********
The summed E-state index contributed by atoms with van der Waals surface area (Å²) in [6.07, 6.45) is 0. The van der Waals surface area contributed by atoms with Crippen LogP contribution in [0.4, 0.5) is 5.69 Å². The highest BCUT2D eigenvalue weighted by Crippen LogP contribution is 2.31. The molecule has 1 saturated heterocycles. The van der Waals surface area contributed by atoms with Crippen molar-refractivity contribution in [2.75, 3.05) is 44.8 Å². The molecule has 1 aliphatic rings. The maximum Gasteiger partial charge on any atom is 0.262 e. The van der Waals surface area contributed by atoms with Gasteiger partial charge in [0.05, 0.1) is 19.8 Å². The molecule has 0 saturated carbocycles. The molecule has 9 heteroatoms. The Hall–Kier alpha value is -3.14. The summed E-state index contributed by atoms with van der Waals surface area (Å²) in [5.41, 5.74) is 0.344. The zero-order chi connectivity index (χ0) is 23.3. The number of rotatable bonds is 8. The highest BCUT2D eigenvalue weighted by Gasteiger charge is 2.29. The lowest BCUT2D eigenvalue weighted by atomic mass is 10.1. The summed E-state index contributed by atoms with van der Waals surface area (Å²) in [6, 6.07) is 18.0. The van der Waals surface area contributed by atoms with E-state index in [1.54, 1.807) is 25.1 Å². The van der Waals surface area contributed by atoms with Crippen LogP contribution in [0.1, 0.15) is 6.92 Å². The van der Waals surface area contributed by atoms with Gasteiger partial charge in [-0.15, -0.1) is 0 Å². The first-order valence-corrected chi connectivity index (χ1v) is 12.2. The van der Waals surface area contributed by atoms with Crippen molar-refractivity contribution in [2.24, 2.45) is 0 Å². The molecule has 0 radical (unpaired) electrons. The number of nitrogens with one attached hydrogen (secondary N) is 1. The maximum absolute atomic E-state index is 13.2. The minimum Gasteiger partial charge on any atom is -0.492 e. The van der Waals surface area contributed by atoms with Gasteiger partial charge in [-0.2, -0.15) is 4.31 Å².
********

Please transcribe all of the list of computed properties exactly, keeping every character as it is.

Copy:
The summed E-state index contributed by atoms with van der Waals surface area (Å²) in [6.07, 6.45) is 0. The van der Waals surface area contributed by atoms with Crippen LogP contribution in [0.4, 0.5) is 5.69 Å². The highest BCUT2D eigenvalue weighted by Crippen LogP contribution is 2.31. The molecule has 1 saturated heterocycles. The van der Waals surface area contributed by atoms with Crippen molar-refractivity contribution in [2.75, 3.05) is 44.8 Å². The molecule has 1 aliphatic rings. The maximum Gasteiger partial charge on any atom is 0.262 e. The van der Waals surface area contributed by atoms with Gasteiger partial charge in [0.05, 0.1) is 19.8 Å². The molecule has 0 saturated carbocycles. The molecule has 9 heteroatoms. The Hall–Kier alpha value is -3.14. The summed E-state index contributed by atoms with van der Waals surface area (Å²) in [5.41, 5.74) is 0.344. The zero-order chi connectivity index (χ0) is 23.3. The number of rotatable bonds is 8. The highest BCUT2D eigenvalue weighted by Gasteiger charge is 2.29. The lowest BCUT2D eigenvalue weighted by atomic mass is 10.1. The summed E-state index contributed by atoms with van der Waals surface area (Å²) in [6, 6.07) is 18.0. The van der Waals surface area contributed by atoms with E-state index in [1.54, 1.807) is 25.1 Å². The van der Waals surface area contributed by atoms with Crippen LogP contribution in [0.1, 0.15) is 6.92 Å². The van der Waals surface area contributed by atoms with Gasteiger partial charge in [-0.15, -0.1) is 0 Å². The first-order valence-corrected chi connectivity index (χ1v) is 12.2. The van der Waals surface area contributed by atoms with Crippen molar-refractivity contribution in [2.24, 2.45) is 0 Å². The molecule has 0 radical (unpaired) electrons. The number of nitrogens with one attached hydrogen (secondary N) is 1. The maximum absolute atomic E-state index is 13.2. The minimum Gasteiger partial charge on any atom is -0.492 e. The van der Waals surface area contributed by atoms with Gasteiger partial charge in [-0.2, -0.15) is 4.31 Å².